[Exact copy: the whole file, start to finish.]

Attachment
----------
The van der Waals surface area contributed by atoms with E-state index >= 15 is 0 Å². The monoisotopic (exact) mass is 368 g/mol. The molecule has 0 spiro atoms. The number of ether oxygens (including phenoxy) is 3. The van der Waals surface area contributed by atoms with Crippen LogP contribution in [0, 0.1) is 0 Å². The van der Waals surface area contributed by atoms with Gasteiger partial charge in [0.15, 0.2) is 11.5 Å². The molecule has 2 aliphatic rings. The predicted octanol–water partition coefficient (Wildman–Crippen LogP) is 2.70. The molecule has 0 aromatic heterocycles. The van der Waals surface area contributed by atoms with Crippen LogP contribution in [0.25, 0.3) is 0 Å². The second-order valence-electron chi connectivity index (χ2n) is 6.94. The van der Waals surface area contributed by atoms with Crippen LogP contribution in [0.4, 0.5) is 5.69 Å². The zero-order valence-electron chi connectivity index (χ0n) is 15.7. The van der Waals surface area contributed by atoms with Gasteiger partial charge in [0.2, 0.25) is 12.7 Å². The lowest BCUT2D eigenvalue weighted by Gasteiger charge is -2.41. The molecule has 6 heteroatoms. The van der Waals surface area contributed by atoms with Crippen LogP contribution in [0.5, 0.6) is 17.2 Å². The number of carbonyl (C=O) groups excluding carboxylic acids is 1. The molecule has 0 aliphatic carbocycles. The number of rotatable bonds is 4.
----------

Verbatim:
The van der Waals surface area contributed by atoms with E-state index >= 15 is 0 Å². The monoisotopic (exact) mass is 368 g/mol. The molecule has 0 spiro atoms. The number of ether oxygens (including phenoxy) is 3. The van der Waals surface area contributed by atoms with Crippen LogP contribution in [0, 0.1) is 0 Å². The van der Waals surface area contributed by atoms with Gasteiger partial charge in [0.15, 0.2) is 11.5 Å². The molecule has 2 aliphatic rings. The predicted octanol–water partition coefficient (Wildman–Crippen LogP) is 2.70. The molecule has 0 aromatic heterocycles. The van der Waals surface area contributed by atoms with Crippen LogP contribution in [0.25, 0.3) is 0 Å². The second-order valence-electron chi connectivity index (χ2n) is 6.94. The van der Waals surface area contributed by atoms with Crippen LogP contribution in [0.4, 0.5) is 5.69 Å². The zero-order valence-electron chi connectivity index (χ0n) is 15.7. The van der Waals surface area contributed by atoms with Gasteiger partial charge in [0.2, 0.25) is 12.7 Å². The lowest BCUT2D eigenvalue weighted by Gasteiger charge is -2.41. The molecule has 6 heteroatoms. The van der Waals surface area contributed by atoms with Crippen LogP contribution in [0.5, 0.6) is 17.2 Å². The number of carbonyl (C=O) groups excluding carboxylic acids is 1. The molecule has 0 aliphatic carbocycles. The number of rotatable bonds is 4.